There used to be three ways to acquire a tonging boat. You could buy an existing boat outright. If you were inclined you might build one from scratch. Another common way, a sort of combination of the foregoing two, was to buy an old boat and cut it down. The boatyards of the Seventies were just full of boats nearing the end of their useful lives. It was a gold mine of fasteners, engines and gear...and hulls. Many boats ended up half in the dumpster, half chainsawed closer to the waterline, decked over, and a cabin added aft, along with the customary bowsprit. Depending on who was doing the building you might end up with a handsome boat or something less. A favorite hull was a thirty-six foot wooden landing barge which made an excellent tongboat.
After the collapse of the clam fishery in the Eighties the boats fell on hard times. Values dropped. Highly specialized for a work that no longer existed, most just rotted away. A few prime examples were kept up for pleasure and part-time work. In a present-day reversal of custom, here is a purpose-built tongboat having bulwarks and wheelhouse added to make it into a pleasure tug. The boat once belonged to Karl Froelich, the work being performed by Charlie at South Bay Boat Works. The railway and shed shown have been demolished since this picture was taken to make room for some much-needed rack storage. The boat is now floating, and I'll try to get a picture.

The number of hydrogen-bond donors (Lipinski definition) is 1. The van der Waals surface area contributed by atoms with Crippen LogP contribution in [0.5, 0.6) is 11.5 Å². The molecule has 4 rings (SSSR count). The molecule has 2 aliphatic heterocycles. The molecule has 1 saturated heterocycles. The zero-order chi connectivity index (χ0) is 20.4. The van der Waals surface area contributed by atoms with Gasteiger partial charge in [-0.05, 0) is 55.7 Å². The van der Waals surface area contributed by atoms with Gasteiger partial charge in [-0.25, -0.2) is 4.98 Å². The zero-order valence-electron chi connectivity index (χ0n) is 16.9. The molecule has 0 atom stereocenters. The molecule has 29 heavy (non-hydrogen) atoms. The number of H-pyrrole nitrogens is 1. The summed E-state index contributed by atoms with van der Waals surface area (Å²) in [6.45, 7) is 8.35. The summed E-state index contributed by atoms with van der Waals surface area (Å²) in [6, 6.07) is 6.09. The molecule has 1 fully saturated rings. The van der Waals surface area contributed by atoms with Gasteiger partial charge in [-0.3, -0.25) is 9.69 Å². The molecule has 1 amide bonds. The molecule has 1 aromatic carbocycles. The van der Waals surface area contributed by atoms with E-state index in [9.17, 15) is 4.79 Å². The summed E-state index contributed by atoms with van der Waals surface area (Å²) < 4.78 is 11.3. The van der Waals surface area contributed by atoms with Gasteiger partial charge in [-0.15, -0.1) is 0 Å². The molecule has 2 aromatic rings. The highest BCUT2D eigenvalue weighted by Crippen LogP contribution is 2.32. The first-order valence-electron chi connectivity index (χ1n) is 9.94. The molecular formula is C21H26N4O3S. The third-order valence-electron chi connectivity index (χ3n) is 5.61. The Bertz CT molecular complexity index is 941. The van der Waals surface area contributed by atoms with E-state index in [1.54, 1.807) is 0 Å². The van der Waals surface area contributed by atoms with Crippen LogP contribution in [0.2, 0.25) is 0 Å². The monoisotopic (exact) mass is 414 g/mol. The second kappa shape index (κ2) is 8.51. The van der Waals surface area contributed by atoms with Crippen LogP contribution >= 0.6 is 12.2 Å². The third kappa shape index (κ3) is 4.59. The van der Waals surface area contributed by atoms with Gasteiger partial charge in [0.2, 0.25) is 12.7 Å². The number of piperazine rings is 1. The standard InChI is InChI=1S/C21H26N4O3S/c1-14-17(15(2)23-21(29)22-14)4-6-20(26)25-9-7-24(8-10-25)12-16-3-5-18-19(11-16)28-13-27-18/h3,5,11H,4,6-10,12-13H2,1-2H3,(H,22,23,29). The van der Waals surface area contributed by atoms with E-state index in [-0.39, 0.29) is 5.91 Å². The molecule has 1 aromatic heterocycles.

Perhaps Roger could repost that picture of the Babylon garvey Half Shell from another thread. One of the lucky ones.